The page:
Hustle’s first scene, an extended shot of Christian Bale arranging an elaborate hairpiece-comb-over combo, is an adequate introduction to every major player in the film: anxiety and imperfection held together with hairspray and spirit gum. Everyone is putting on a show, everyone has their hustle, but they all seem to have satisfyingly human motivations, none of them ultimately financial in nature (even Renner’s corrupt politician turns out to be a decent guy, corrupt for all the right reasons).
In the film’s most arresting scene, Sydney and Richie— whose name is an ironic lie about his emotional neediness (his last name, Dimaso, may have an even less charitable cognate)— nearly have sex in a dancehall bathroom (after doing a dance loosely resembling the hustle). He begs for love, in every sense, and almost gets it. Sydney talks him down, though— they should wait, until it’s “real”— and after pushing him out of the stall, dissolves into an affecting fit of Dionysian laughter. Whether that laughter is maniacal revelry, unhinged amusement, or an outpouring of honest ecstasy is never entirely clear, maybe even to Sydney (maybe even to Adams). Is she playing him, in love with him, insane? The needs and disguises have piled too high for anyone to tell, and it feels right. Anything clearer would be unreal.
Like its characters, the “hustle” of American Hustle is continually reinventing itself, but perhaps the most satisfying hustle is the one that never comes. Any veteran viewer of the genre will watch the film waiting to find out that he has been fooled or double-crossed. Most con movies haven’t done their job until they’ve pulled the wool over the eyes of characters and audience alike. Far from predictable, even the unforeseen developments late in the film come as a surprise to the viewer without coming at the expense of the viewer. Hustle’s final surprises and reversals are not like the moments in Agatha Christie (or, say, any of the Ocean’s movies) where the author proves that she’s so much cleverer than you by revealing information you never possessed. They’re rather like those final assurances, in Miracle On 34th Street, that the old man in the Macy’s parade really is who he claims to be, or something just as good.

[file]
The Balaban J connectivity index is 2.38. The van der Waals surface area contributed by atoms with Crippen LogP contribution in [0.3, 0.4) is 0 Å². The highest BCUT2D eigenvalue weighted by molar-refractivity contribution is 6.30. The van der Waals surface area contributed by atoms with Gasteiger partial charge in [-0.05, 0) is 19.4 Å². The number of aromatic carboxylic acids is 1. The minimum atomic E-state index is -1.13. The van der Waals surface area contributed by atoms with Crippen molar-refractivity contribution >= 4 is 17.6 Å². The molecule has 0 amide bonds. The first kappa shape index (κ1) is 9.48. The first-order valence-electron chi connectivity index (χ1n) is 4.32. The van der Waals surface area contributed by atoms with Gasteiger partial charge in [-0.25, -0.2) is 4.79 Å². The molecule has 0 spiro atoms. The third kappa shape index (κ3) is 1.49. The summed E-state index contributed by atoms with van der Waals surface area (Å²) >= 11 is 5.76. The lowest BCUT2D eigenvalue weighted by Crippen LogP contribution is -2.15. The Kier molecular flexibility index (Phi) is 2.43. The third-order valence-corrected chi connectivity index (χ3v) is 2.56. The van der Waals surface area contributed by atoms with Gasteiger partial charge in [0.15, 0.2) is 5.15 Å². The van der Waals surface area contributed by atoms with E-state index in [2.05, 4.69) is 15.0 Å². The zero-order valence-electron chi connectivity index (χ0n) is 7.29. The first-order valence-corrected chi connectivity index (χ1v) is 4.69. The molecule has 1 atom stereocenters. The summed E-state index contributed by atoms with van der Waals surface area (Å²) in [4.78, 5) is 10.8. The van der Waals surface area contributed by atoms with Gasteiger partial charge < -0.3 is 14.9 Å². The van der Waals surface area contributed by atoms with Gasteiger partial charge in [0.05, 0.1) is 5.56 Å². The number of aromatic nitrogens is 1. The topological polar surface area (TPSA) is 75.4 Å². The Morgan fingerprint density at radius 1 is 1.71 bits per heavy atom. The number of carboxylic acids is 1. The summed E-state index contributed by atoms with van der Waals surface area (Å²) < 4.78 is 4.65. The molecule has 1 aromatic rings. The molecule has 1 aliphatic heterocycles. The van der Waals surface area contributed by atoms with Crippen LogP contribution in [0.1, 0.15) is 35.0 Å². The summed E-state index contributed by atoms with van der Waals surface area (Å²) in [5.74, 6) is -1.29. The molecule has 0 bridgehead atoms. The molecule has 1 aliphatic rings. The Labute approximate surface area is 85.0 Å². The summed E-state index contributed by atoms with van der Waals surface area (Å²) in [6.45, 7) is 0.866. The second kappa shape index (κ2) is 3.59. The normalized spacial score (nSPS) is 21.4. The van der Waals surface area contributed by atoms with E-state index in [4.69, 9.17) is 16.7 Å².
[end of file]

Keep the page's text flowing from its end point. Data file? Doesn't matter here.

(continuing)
When the hustles are all played out and the dust has settled, nothing and no one is perfect. Small measures of justice are balanced by equal measures of injustice. Or, rather, justice is too blind to separate shades of gray, and offers no solace. Irving, Sydney, and the rest are left to go on reinventing themselves in order to make it. “The art of survival is a story that never ends,” Irving opines in voiceover. Doesn’t get more American than that.